Capitalizing on equipment repairs

By |  January 9, 2017

Once again, every owner of an aggregate operation is facing this question: When is a repair a capital expenditure? Properly classifying repair, maintenance and improvement expenses is important because improvements to business property must usually be depreciated over many years – as many as 39 years for some business properties.

No matter how much they cost, repairs to business property are currently deductible in a single year. If, for example, an aggregate producer spends $1,000 to repair a business vehicle, it can deduct the entire amount in one year. Yet if the $1,000 amount is to improve the vehicle, it must be deducted a little at a time over five years. Obviously, it is preferable for expenditures to be classified as repairs rather than as improvements with the entire amount deductible in one year.

Unfortunately, distinguishing between repairs and improvements has not always been easy despite the fact that the “final” guidelines governing the deductibility of repairs and improvements to business property went into effect Jan. 1, 2014. Recent changes to those repair regulations haven’t helped.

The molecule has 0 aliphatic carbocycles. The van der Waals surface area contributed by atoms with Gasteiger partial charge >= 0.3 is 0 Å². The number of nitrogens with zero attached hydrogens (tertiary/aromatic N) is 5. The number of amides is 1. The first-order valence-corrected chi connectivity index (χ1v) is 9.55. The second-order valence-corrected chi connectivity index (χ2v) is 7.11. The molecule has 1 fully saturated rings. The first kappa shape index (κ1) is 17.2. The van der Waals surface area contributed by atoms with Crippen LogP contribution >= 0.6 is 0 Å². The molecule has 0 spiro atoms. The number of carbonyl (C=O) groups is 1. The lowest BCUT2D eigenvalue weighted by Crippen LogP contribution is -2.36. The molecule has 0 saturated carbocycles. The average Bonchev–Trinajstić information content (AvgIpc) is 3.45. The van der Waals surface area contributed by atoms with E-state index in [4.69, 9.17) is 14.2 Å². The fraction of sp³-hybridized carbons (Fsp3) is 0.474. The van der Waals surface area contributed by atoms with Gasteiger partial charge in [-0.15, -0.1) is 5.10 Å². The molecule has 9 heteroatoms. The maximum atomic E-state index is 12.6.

Ever-changing guidelines

Section 263(a) of our basic tax laws requires amounts paid to acquire, produce or improve tangible property be capitalized. A crushed stone, sand or gravel business generally recovers those capital costs over time through depreciation or amortization deductions. It can also recover those costs when the property is disposed of, a much slower rate of recovering any expenditure. Alternatively, Section 162(a) allows the deduction of ordinary and necessary business expenses incurred during the taxable year, including the cost of repairs and maintenance.

The gist of the repair regulations is that the aggregate business must depreciate any expense incurred to:
◾ Make a long-term asset much better than it was before;
◾ Restore it to operating condition; or
◾ Adapt it to a new use.

Photo: iStock.com/lvsigns

Photo: iStock.com/lvsigns

In other words, expenses that are not for betterments, restorations or adaptations are currently deductible repairs.

De minimis safe harbor

The repair rules contain a unique expensing “safe harbor” that allows a business to deduct the cost of materials and supplies. The new guidelines increase the de minimis safe harbor per item expensing limits for those aggregate operations without a so-called “applicable financial statement” (AFS).